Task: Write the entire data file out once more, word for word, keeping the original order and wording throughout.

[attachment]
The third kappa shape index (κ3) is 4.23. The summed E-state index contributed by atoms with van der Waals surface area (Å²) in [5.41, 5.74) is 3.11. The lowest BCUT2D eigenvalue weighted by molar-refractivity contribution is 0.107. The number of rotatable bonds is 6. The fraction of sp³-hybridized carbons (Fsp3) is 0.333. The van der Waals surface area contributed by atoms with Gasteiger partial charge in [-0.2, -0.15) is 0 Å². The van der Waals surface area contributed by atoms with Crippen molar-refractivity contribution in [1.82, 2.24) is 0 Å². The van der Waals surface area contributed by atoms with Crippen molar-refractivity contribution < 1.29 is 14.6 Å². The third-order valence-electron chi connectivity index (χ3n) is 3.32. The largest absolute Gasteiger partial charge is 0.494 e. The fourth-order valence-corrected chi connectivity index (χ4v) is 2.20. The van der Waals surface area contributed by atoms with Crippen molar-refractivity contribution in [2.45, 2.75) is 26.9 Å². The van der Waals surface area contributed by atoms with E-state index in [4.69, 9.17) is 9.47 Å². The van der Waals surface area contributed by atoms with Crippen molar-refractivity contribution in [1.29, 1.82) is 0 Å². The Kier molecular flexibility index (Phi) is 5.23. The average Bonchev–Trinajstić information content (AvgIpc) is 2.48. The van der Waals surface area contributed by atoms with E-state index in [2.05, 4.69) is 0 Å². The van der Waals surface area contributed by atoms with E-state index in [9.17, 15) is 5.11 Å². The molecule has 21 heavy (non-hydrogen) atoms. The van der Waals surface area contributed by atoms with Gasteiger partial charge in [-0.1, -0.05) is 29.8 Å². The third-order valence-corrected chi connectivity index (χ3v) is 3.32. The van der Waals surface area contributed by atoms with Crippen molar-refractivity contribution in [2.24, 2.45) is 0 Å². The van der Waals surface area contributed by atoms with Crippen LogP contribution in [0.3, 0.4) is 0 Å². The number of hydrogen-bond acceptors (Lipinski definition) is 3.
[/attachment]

The third kappa shape index (κ3) is 4.23. The summed E-state index contributed by atoms with van der Waals surface area (Å²) in [5.41, 5.74) is 3.11. The lowest BCUT2D eigenvalue weighted by molar-refractivity contribution is 0.107. The number of rotatable bonds is 6. The fraction of sp³-hybridized carbons (Fsp3) is 0.333. The van der Waals surface area contributed by atoms with Gasteiger partial charge in [-0.2, -0.15) is 0 Å². The van der Waals surface area contributed by atoms with Crippen molar-refractivity contribution in [1.82, 2.24) is 0 Å². The van der Waals surface area contributed by atoms with Crippen molar-refractivity contribution < 1.29 is 14.6 Å². The third-order valence-electron chi connectivity index (χ3n) is 3.32. The largest absolute Gasteiger partial charge is 0.494 e. The fourth-order valence-corrected chi connectivity index (χ4v) is 2.20. The van der Waals surface area contributed by atoms with Crippen molar-refractivity contribution in [2.45, 2.75) is 26.9 Å². The van der Waals surface area contributed by atoms with E-state index in [4.69, 9.17) is 9.47 Å². The van der Waals surface area contributed by atoms with Crippen molar-refractivity contribution in [1.29, 1.82) is 0 Å². The Kier molecular flexibility index (Phi) is 5.23. The average Bonchev–Trinajstić information content (AvgIpc) is 2.48. The van der Waals surface area contributed by atoms with E-state index in [2.05, 4.69) is 0 Å². The van der Waals surface area contributed by atoms with E-state index in [9.17, 15) is 5.11 Å². The molecule has 21 heavy (non-hydrogen) atoms. The van der Waals surface area contributed by atoms with Gasteiger partial charge in [-0.1, -0.05) is 29.8 Å². The third-order valence-corrected chi connectivity index (χ3v) is 3.32. The van der Waals surface area contributed by atoms with Crippen molar-refractivity contribution in [2.24, 2.45) is 0 Å². The van der Waals surface area contributed by atoms with Crippen LogP contribution in [0.3, 0.4) is 0 Å². The number of hydrogen-bond acceptors (Lipinski definition) is 3.